There’s this tremendous ego at work when I’m writing.  I’m creating a world of events that I think, believe, know are fascinating to others, are relevant, important and irreplaceable. Did I say Unique? Yes, I believe that too. Against the cacophony of cries that nothing is original, I believe my work is. We are all snowflakes. All writers believe it although they don’t all admit it.

I wasn’t absorbed by the story on stage, either emotionally or intellectually and at the close I wasn’t moved to my feet. But the naked self-portrait followed by the man himself blew the top off my head. Fugard emerged to handle the Q&A with a sneaky and witty answer to anticipated questions of autobiography: he was wearing the same clothes as the character Garth. Justin Cartwright lead the Q&A with Fugard, but we struggled to hear our host, even though Fugard was as clear as the actors had been.

Essentially my thoughts were caught up in this question: Why do we write what we write? Fugard tackles this quite early on. “Love her.” He tells us, referring to all the ugliness, despair and human decay the world has, personified for him in an encounter with a homeless woman. This idea, that writing needs to be driven by compassion, clicked for me. Looking at the plays I’ve seen recently I think that audiences have always known this. While the political satires become shrill or petty and the beautiful, witty pieces of escapist fantasy struggle to be understood, stories of simple compassion genuinely touch people. Look at London Road, look at …miskien. When writing doesn’t let itself love something, or when the director doesn’t see it or the actor doesn’t feel it can still be a lot of things, but it can’t change the audience.

There are a lot of other ideas I’m still processing, about performance styles, politics and morality. For now, let’s leave it on the lesson learned.

“Love her.”

The Fugard Theatre

From the outside the Fugard looks like a church that the city has grown up around. The other buildings are tightly packed around it and loom a little over it, giving its stone façade an out of place feeling that captures the magic of the whole place. It feels like a old and trusted place, rather than the new kid on the block in the little theatre world of Cape Town.

On these grey winter days that feeling is even more powerful as you walk into the foyer. The yellow wood warms up the interior and sets off the exposed old brick and concrete. The designer perfectly balanced hard and soft, cold and warm to create a welcoming and stylish space.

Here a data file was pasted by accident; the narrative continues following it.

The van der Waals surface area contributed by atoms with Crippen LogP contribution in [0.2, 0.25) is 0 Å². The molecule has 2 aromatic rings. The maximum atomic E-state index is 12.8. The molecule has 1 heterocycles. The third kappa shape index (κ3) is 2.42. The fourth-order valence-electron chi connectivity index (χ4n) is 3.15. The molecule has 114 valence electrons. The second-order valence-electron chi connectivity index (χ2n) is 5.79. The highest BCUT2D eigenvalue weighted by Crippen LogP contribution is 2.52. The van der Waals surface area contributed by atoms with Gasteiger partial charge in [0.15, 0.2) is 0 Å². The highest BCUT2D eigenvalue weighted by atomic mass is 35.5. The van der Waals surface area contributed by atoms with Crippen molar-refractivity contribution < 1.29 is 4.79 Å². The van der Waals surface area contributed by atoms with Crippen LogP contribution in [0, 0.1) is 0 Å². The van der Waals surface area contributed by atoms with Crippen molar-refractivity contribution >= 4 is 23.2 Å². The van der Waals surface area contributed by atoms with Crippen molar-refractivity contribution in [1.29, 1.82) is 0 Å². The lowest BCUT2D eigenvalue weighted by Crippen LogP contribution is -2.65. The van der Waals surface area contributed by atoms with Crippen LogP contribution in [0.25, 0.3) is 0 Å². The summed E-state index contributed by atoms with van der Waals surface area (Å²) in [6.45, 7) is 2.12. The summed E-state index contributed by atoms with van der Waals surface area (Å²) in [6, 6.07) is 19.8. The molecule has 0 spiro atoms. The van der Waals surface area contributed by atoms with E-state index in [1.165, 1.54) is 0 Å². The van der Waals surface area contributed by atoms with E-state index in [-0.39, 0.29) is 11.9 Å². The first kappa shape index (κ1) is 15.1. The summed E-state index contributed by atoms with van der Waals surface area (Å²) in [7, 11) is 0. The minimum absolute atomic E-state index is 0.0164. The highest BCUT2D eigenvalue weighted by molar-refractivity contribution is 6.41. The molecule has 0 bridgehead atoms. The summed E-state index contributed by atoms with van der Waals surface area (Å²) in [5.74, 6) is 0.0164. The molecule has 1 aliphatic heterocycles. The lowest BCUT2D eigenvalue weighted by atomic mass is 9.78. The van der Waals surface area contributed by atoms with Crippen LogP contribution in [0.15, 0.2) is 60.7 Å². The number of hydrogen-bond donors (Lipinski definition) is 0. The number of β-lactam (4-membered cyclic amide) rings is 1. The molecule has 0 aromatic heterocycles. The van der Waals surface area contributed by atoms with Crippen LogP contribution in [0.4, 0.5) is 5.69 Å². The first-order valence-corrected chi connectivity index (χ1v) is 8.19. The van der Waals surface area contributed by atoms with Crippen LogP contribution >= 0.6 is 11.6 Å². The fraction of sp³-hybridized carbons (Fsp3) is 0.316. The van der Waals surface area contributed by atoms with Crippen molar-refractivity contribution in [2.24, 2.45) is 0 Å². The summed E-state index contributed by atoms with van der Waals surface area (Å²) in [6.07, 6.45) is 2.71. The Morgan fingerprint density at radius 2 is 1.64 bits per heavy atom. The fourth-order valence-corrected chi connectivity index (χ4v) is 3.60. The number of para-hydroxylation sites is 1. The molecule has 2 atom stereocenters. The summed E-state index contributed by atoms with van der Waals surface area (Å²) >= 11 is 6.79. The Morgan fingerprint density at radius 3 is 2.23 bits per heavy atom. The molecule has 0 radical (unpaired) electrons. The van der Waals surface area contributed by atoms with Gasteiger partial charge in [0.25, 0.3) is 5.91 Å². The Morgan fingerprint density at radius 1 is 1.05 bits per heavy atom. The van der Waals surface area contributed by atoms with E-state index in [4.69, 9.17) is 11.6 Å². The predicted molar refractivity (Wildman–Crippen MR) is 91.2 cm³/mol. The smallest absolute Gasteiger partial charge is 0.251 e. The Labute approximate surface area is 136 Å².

But what really make this place special is that this quality, this style and care is everywhere. From the dressing rooms to the operating booth, the rehearsal room to the bath rooms. This is a theatre as much for the people who make theatre as the patrons. Mark and Manny have built a home. Everyone of the staff who I’ve met there is amazing, welcoming and energised. They have a family feeling about them.

Bringing London Road into such a space is such a pleasure. The play itself is so centred on connection and bonding that it feels like it just wouldn’t work in one of the dinosaur theatres squatting around Cape Town.

Technically the theatre is also top notch with an extensive rig and an advanced lighting board. All the conveniences and technological essentials have been built into the auditorium. Although I must confess that as an operator I love being out in the auditorium and working analogue sliders. That’s my style, hearing and seeing from the audience’s perspective and adjusting levels and timing to the little changes in performance.

I’m sorry that I’m only going to be here for the week, Tara Notcutt will take over from next week. But on the upside Lara Bye has been very understanding about my commitments. Next week Yawazzi opens Twofold at Tabula Rasa. This is a very exciting project for the team and everyone is nervous – it’s a big project with a lot of elements. But we’re ready to pull it out of the hat. Magically speaking, of course.